It has been two months since the tragic passing of The Prodigy frontman Keith Flint. Flint was found dead in his Essex home, his death was ruled a suicide. Today, his remaining bandmates in The Prodigy have taken to social media to share a statement on mental health in light of Mental Health Awareness Month.
“It has been a tough time for everyone over the last few weeks since Keef’s passing,” the band shared on Instagram. “If you are struggling with depression, addiction or the impact of suicide, please do not suffer in silence. The Prodigy fully support the campaign to improve mental health for all and give it the respect it deserves.”
As COS note, The Prodigy are not the only band that have taken this month to campaign for mental health. The family of Frightened Rabbit frontman Scott Hutchinson, who passed away almost a year ago to the day, have launched a charity to honour the memory of the late musician.
Tiny Changes, named after a line from the song ‘Head Rolls Off’ (“While I’m alive, I’ll make tiny changes to Earth”), will pioneer for improving mental health for children and young people.
“Mental health, and young people’s mental health in particular, was a cause close to Scott’s heart,” the family shared in a statement. “He often spoke openly of his own struggles as an anxious child, even naming his band “Frightened Rabbit” after a nickname given to him by his Mum. Tragically, the weight of his ill health became too great for him to carry as an adult.”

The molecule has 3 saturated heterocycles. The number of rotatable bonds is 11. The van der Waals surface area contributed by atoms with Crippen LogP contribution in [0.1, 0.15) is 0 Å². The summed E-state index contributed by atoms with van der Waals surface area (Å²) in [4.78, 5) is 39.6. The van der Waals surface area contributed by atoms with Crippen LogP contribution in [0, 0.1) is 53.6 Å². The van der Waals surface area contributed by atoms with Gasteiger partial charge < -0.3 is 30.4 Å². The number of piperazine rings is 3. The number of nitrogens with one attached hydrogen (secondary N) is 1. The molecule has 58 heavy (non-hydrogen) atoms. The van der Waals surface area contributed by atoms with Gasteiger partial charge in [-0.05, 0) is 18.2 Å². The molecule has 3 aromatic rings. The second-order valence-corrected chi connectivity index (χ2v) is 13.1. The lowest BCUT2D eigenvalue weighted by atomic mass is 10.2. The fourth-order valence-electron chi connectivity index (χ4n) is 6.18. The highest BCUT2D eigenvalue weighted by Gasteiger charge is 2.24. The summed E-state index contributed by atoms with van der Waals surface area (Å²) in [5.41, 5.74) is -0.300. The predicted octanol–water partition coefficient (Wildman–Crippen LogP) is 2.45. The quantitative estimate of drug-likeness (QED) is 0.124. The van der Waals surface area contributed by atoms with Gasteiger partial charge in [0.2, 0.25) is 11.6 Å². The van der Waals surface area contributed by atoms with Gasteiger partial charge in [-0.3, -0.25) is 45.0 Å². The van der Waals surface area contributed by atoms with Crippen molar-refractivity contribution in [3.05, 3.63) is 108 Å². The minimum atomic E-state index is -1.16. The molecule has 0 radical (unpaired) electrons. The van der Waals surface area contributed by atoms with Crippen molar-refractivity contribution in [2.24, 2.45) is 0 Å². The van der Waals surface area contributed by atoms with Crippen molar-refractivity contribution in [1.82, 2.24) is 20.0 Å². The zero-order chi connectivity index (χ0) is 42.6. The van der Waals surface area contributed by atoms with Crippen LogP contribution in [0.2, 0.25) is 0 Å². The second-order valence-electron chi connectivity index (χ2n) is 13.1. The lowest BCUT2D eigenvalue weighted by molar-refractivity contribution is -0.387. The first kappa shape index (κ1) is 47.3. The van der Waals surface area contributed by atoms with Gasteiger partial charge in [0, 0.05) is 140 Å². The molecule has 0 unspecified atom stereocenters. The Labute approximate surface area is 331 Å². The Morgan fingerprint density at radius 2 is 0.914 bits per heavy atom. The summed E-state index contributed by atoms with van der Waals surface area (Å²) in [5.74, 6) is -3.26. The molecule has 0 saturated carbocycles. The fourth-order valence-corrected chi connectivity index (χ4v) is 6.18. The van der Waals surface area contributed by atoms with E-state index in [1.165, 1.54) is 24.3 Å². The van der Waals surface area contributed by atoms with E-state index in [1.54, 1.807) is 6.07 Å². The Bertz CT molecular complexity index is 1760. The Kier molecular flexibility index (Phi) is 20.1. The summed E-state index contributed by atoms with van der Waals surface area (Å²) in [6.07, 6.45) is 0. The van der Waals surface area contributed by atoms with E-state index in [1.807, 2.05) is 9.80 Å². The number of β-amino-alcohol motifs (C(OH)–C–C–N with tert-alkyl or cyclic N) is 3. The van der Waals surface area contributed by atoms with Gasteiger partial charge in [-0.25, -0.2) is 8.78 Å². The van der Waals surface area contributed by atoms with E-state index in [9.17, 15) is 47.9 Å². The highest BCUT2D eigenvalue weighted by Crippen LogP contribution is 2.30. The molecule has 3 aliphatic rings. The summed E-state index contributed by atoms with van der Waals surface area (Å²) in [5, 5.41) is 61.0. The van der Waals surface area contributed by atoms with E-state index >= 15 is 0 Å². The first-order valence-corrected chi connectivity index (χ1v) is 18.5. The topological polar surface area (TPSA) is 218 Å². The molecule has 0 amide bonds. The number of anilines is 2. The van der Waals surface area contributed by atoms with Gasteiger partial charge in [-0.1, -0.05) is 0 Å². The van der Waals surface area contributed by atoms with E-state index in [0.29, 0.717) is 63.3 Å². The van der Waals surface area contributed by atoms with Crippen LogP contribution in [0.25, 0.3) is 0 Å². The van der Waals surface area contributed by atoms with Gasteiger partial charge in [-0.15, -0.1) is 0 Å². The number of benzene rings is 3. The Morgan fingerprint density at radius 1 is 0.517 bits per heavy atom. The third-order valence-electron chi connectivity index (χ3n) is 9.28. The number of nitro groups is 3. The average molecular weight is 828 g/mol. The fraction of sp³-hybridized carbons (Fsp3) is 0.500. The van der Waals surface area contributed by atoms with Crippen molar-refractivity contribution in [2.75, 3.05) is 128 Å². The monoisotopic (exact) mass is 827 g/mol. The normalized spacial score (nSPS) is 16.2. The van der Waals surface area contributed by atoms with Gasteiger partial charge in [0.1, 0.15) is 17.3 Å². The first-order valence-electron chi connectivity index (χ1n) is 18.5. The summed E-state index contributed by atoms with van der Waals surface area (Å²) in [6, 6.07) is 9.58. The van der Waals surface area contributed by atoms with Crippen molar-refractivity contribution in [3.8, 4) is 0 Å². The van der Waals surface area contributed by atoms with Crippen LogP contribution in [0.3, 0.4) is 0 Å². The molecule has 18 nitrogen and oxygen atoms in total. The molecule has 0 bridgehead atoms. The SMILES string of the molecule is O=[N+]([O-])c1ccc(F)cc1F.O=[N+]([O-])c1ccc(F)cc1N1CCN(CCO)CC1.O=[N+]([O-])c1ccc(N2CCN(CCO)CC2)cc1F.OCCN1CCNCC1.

“We want to continue the legacy that Scott built. To channel the energy he generated in people all over the world into positive action on mental health among young people and to make tiny changes to Earth.
“The charity has at its heart a passion for changing how young people in Scotland are affected by mental health issues. We want to see a Scotland where young people are listened to when they talk about their mental health. Where young people can access the support they need, when they need it. A country where young people are feeling better, not worse. And where youth mental health issues do not prevent people from fulfilling their potential as adults.”